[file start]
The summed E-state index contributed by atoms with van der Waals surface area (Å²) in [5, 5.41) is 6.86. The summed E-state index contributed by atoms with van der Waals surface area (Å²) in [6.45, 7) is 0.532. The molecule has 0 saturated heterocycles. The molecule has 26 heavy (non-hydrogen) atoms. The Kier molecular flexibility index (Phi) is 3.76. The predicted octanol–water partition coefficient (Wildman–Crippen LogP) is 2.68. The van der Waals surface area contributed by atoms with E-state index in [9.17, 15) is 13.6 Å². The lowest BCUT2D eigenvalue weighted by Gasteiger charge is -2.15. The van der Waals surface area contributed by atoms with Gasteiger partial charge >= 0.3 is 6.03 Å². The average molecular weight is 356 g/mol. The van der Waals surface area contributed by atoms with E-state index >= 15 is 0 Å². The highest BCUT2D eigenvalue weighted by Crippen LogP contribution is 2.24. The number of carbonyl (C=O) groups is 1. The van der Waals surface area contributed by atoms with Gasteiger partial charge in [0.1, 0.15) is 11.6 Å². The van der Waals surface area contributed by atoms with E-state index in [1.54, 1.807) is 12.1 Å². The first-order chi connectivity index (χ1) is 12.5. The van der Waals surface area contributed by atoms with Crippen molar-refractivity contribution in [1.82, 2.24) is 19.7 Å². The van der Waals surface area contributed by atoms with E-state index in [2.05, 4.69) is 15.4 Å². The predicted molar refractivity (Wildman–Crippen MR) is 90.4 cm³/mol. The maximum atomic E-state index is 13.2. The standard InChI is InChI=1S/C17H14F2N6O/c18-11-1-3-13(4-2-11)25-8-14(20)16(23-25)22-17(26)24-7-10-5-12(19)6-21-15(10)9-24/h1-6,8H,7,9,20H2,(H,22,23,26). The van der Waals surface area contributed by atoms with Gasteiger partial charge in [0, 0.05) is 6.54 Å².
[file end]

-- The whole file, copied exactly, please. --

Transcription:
The summed E-state index contributed by atoms with van der Waals surface area (Å²) in [5, 5.41) is 6.86. The summed E-state index contributed by atoms with van der Waals surface area (Å²) in [6.45, 7) is 0.532. The molecule has 0 saturated heterocycles. The molecule has 26 heavy (non-hydrogen) atoms. The Kier molecular flexibility index (Phi) is 3.76. The predicted octanol–water partition coefficient (Wildman–Crippen LogP) is 2.68. The van der Waals surface area contributed by atoms with E-state index in [9.17, 15) is 13.6 Å². The lowest BCUT2D eigenvalue weighted by Gasteiger charge is -2.15. The van der Waals surface area contributed by atoms with Gasteiger partial charge >= 0.3 is 6.03 Å². The average molecular weight is 356 g/mol. The van der Waals surface area contributed by atoms with E-state index >= 15 is 0 Å². The highest BCUT2D eigenvalue weighted by Crippen LogP contribution is 2.24. The number of carbonyl (C=O) groups is 1. The van der Waals surface area contributed by atoms with Gasteiger partial charge in [0.1, 0.15) is 11.6 Å². The van der Waals surface area contributed by atoms with E-state index in [1.54, 1.807) is 12.1 Å². The first-order chi connectivity index (χ1) is 12.5. The van der Waals surface area contributed by atoms with Crippen molar-refractivity contribution in [1.82, 2.24) is 19.7 Å². The van der Waals surface area contributed by atoms with E-state index in [2.05, 4.69) is 15.4 Å². The predicted molar refractivity (Wildman–Crippen MR) is 90.4 cm³/mol. The maximum atomic E-state index is 13.2. The standard InChI is InChI=1S/C17H14F2N6O/c18-11-1-3-13(4-2-11)25-8-14(20)16(23-25)22-17(26)24-7-10-5-12(19)6-21-15(10)9-24/h1-6,8H,7,9,20H2,(H,22,23,26). The van der Waals surface area contributed by atoms with Gasteiger partial charge in [0, 0.05) is 6.54 Å².